The Venezuelan government owes local telecoms companies around 700 million dollars
Caracas - Arab Today
Things in Venezuela keep finding ways to get worse. Because of acute shortages, people can't find basics like toilet paper. Now, it will be harder to make overseas calls or watch pay TV.
The problem is this: the global drop in oil prices has made dollars much more scarce in Venezuela -- which is dependent almost totally on petroleum for hard currency. So local telecoms companies don't have greenbacks to pay international suppliers.
President Nicolas Maduro's leftist government controls the currency market, and distributes dollars to private companies as it sees fit.
The government owes local companies around 700 million dollars, which these firms need to honor obligations with foreign providers, according to the Chamber of Telecommunications Services Companies.
So as a result, for instance, the Spanish telecoms giant Telefonica will temporarily suspend this week long distance phone service for calls to countries such as the United States, Spain, Mexico, Italy, Brazil, Colombia and Panama.
Mobile phone company Digitel, which is privately owned, has halted long distance calling services and international roaming since April 9 because it cannot reach agreement with providers on new payment timetables.
But it is not just telephone service that is affected. State-run television company Cantv, which provides cable service says it is reviewing contracts with providers of local and international content. That means there is less to watch on TV in Venezuelan living rooms.
- Raising rates -
"For two weeks now, I have lost six of my favorite channels," complained Isael Gonzalez, a 46-year-old motorcycle taxi driver and Cantv subscriber. "They were the ones showing movies and cartoons -- so I decided to unplug the whole thing. What use is it if the channels I like are off air?"
Drisley Petaquero, 36, also said several channels had been cut from her father's Directv pay-TV service.
"Especially the ones showing comics -- there used to be five and now there are just two," she said. "He complained to the company and they told him they were performing maintenance work."
The state regulator, the National Telecommunications Commission, admits there is a problem and blames the lack of dollars.
The government says Venezuela's oil revenue went from 37.2 billion dollars in 2014 to 12.6 billion dollars last year. And the country is saddled with commercial debts of 12.5 billion dollars.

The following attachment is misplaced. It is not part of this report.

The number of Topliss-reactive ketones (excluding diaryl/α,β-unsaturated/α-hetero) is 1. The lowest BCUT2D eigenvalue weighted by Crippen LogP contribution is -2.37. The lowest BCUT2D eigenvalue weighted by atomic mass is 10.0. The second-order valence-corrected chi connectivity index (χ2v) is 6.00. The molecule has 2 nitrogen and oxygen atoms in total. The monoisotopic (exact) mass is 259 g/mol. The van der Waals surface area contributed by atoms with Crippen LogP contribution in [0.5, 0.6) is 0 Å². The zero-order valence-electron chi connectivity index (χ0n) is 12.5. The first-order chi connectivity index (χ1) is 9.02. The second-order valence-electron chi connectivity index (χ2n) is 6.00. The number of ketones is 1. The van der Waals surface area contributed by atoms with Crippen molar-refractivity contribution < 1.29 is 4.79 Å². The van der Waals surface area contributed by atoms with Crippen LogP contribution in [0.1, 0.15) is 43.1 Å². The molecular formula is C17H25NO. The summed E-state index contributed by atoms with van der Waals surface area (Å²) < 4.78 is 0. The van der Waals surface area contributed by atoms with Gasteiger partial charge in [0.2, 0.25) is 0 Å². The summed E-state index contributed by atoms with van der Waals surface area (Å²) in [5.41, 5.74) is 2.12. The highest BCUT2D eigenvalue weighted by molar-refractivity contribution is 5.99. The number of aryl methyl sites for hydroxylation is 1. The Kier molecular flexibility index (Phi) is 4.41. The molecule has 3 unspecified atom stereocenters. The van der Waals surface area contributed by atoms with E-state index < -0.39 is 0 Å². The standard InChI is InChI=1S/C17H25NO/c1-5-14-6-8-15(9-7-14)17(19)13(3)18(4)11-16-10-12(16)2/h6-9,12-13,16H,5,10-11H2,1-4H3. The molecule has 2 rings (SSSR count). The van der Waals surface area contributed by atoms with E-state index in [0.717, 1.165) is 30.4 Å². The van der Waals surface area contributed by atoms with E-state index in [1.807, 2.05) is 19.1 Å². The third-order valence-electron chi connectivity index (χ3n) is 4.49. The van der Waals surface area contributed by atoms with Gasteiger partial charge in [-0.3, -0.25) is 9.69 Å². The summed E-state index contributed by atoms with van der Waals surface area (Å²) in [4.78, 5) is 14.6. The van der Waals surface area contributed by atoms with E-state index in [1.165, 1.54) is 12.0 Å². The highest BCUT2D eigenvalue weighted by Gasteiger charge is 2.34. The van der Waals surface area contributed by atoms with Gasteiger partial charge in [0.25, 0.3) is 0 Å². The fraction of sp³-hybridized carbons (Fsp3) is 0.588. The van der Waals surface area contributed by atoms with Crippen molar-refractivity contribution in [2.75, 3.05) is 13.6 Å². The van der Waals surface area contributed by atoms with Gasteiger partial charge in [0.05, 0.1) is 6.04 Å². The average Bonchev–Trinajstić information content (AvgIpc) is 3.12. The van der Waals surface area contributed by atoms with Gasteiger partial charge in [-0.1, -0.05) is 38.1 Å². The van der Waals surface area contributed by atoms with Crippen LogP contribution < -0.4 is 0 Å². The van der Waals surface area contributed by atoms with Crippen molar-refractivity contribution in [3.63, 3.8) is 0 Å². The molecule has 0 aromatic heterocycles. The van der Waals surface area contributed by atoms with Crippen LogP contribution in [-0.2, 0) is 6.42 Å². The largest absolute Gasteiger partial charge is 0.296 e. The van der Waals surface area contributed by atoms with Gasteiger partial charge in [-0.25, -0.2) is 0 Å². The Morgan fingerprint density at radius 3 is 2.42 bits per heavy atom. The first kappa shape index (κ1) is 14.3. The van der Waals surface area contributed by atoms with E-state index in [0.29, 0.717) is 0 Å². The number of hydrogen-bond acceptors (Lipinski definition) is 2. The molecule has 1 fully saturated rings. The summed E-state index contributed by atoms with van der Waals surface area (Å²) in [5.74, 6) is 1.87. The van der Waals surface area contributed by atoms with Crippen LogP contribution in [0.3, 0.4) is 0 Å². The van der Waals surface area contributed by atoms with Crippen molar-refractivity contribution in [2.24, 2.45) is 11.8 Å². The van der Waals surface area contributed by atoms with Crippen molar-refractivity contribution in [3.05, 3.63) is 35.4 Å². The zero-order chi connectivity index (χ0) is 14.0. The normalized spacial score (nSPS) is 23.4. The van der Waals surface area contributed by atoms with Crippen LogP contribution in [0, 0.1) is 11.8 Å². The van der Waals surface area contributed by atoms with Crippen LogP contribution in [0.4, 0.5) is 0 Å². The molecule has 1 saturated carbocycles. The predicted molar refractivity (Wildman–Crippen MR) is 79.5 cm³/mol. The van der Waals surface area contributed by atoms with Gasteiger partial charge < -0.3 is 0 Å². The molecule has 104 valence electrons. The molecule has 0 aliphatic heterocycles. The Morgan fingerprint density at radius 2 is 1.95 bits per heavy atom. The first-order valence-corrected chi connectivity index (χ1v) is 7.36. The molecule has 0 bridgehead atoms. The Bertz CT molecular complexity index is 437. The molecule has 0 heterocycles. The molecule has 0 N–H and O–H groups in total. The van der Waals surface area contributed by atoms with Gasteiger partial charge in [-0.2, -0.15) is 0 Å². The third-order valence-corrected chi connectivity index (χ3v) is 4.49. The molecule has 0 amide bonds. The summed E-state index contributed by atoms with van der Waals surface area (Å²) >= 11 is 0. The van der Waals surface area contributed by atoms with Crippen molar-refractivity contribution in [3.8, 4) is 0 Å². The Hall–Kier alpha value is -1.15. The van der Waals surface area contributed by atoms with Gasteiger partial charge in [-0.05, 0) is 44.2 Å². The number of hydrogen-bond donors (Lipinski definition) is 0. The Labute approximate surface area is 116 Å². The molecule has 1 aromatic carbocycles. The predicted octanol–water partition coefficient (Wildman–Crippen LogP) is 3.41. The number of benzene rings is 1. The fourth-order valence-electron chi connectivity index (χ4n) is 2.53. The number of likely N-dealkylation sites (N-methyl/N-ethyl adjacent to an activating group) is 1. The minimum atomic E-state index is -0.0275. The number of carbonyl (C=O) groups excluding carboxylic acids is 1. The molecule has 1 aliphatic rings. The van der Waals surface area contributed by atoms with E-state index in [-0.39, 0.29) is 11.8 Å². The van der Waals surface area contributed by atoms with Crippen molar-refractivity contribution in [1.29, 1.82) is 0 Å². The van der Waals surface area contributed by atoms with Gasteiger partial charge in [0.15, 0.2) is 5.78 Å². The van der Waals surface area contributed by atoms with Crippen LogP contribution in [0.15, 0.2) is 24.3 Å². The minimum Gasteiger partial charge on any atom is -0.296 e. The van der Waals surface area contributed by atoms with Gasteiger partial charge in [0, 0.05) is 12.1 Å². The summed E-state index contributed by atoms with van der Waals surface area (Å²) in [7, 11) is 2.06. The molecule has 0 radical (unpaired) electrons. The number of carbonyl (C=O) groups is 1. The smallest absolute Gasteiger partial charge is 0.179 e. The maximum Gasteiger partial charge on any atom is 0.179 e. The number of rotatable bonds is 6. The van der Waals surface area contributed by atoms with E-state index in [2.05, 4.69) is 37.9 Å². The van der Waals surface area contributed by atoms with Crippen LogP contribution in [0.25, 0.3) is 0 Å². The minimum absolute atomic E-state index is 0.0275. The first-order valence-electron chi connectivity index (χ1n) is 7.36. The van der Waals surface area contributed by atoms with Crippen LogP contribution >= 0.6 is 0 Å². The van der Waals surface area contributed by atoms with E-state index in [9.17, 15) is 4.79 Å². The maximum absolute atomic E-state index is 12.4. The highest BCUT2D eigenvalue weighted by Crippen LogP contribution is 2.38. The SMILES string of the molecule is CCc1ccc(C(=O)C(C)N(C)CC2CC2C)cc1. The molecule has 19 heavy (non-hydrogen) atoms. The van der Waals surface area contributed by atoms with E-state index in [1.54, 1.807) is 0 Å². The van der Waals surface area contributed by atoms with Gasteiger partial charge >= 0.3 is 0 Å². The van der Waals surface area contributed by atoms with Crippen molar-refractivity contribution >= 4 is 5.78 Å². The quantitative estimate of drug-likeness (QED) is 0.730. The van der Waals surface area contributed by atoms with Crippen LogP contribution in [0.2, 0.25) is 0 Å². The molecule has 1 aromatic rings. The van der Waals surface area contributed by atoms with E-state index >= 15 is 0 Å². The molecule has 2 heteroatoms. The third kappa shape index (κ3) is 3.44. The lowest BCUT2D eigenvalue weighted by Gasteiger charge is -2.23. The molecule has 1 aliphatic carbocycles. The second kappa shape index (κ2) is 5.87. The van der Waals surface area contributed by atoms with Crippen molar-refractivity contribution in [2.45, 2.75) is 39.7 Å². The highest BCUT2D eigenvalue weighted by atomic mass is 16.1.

Companies are desperate to raise rates.
Industry sources say that Telefonica's mobile branch Movistar was given permission in 2014 to raise its rates by 35 percent, while inflation was running at 68 percent; in 2015 it won a 35 percent rise, with inflation at 181 percent.
A basic home bundle -- cable TV, a land line and wireless Internet is cheap in Venezuela: around 1,100 Bolivares, which is equivalent to 3.54 dollars or even less than a dollar, depending on which of several exchange rates you use.
- 'Explosive demand' -
Still, regulators denied local operators permission to rate their rates in February and March.
The operators say they need a rate hike badly because foreign providers' costs are rising in the wake of a 37 percent devaluation of the Bolivar in February and because of rampant inflation.
All the debt and the delays in gaining rate hikes also mean the sector cannot make the investments it needs -- an estimated billion dollars a year. So coverage and service quality are suffering.
With prices so low, Venezuelans are tripping over each other to sign up for cell phone and mobile Internet packages. But the industry cannot keep up because of the lack of investment, the chamber of commerce said.
So networks will become saturated and service will decline, the chamber said in a recent report.
Venezuela is one of Latin America's biggest consumers of mobile data.
The country has 65 percent penetration in cable and satellite TV, and 99 percent cell phone penetration, regulators say.
All this comes on top of the day to day problems Venezuelans face just trying to buy basic necessities like food and medicine. This also stems from the shortage of dollars. The economy contracted 5.7 percent in 2015.